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An expert-based risk ranking framework for assessing pathogens in the live baitfish trade
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  • Margaret McEachran,
  • Fernando Sampedro Parra,
  • Dominic Travis,
  • Nicholas Phelps
Margaret McEachran
University of Minnesota Twin Cities
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Fernando Sampedro Parra
University of Minnesota Twin Cities
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Dominic Travis
University of Minnesota
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Nicholas Phelps
University of Minnesota Twin Cities
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Abstract

As global trade of live animals expands, there is increasing need to assess the risks of invasive organisms, including pathogens, that can accompany these translocations. The movement and release of live baitfish by recreational anglers has been identified as a particularly high-risk pathway for the spread of aquatic diseases in the United States. To provide risk-based decision support for preventing and managing disease invasions from baitfish release, we developed a hazard identification and ranking tool to identify the pathogens that pose the highest risk to wild fish via this pathway. We created a screening protocol and semi-quantitative stochastic risk ranking framework, combining published data with expert elicitation (n=25) and applied the framework to identify high-priority pathogens for the bait supply in Minnesota, USA. Normalized scores were developed for seven risk criteria (likelihood of transfer, prevalence in bait supply, likelihood of colonization, current distribution, economic impact if established, ecological impact if established, and host species) to characterize a pathogen’s ability to persist in the bait supply and cause impacts to wild fish species of concern. The generalist macroparasite Schizocotyle acheilognathi was identified as presenting highest overall threat, followed by the microsporidian Ovipleistophora ovariae, and viral hemorrhagic septicemia virus. Our findings provide risk-based decision support for managers charged with maintaining both the recreational fishing industry and sustainable, healthy natural resources. The ranking process, implemented here for a single state case study, provides a standardized conceptual framework that could be applied across jurisdictions to inform risk-based management of the live baitfish pathway.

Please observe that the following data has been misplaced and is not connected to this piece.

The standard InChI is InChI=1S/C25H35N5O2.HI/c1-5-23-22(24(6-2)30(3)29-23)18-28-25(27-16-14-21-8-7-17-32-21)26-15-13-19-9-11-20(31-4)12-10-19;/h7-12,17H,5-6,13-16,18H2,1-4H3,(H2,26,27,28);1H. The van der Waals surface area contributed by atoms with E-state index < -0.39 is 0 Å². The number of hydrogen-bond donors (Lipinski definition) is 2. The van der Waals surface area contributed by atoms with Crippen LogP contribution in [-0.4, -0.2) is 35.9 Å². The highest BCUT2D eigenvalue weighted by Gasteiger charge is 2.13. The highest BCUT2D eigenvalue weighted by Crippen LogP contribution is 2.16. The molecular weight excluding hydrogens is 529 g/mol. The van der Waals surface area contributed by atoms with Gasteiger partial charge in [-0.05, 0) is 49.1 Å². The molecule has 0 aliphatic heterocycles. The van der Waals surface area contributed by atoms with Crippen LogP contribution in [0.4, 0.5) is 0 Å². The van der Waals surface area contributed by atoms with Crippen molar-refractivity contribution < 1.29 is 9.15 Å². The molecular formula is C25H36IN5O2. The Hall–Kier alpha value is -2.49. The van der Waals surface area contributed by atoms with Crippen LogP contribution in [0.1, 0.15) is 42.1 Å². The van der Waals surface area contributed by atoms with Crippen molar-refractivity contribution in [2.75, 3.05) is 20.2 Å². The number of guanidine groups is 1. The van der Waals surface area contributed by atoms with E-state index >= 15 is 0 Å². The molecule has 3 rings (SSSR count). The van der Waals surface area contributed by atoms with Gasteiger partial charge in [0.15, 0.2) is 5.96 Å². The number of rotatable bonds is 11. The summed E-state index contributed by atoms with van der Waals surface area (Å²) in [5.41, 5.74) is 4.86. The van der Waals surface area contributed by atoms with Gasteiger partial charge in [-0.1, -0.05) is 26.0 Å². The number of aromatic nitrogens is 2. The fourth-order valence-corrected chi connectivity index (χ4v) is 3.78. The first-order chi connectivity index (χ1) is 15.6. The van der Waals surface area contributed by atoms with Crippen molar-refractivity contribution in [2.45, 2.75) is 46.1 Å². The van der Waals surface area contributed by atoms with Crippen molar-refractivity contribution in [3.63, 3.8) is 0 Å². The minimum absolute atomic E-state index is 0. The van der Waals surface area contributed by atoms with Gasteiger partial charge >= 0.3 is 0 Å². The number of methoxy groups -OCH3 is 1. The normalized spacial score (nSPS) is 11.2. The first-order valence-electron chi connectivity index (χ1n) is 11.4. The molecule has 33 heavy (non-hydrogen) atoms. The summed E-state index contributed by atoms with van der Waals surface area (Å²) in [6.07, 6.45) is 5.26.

Peer review status:IN REVISION

28 May 2020Submitted to Transboundary and Emerging Diseases
29 May 2020Assigned to Editor
29 May 2020Submission Checks Completed
05 Jun 2020Reviewer(s) Assigned
13 Aug 2020Review(s) Completed, Editorial Evaluation Pending
13 Aug 2020Editorial Decision: Revise Major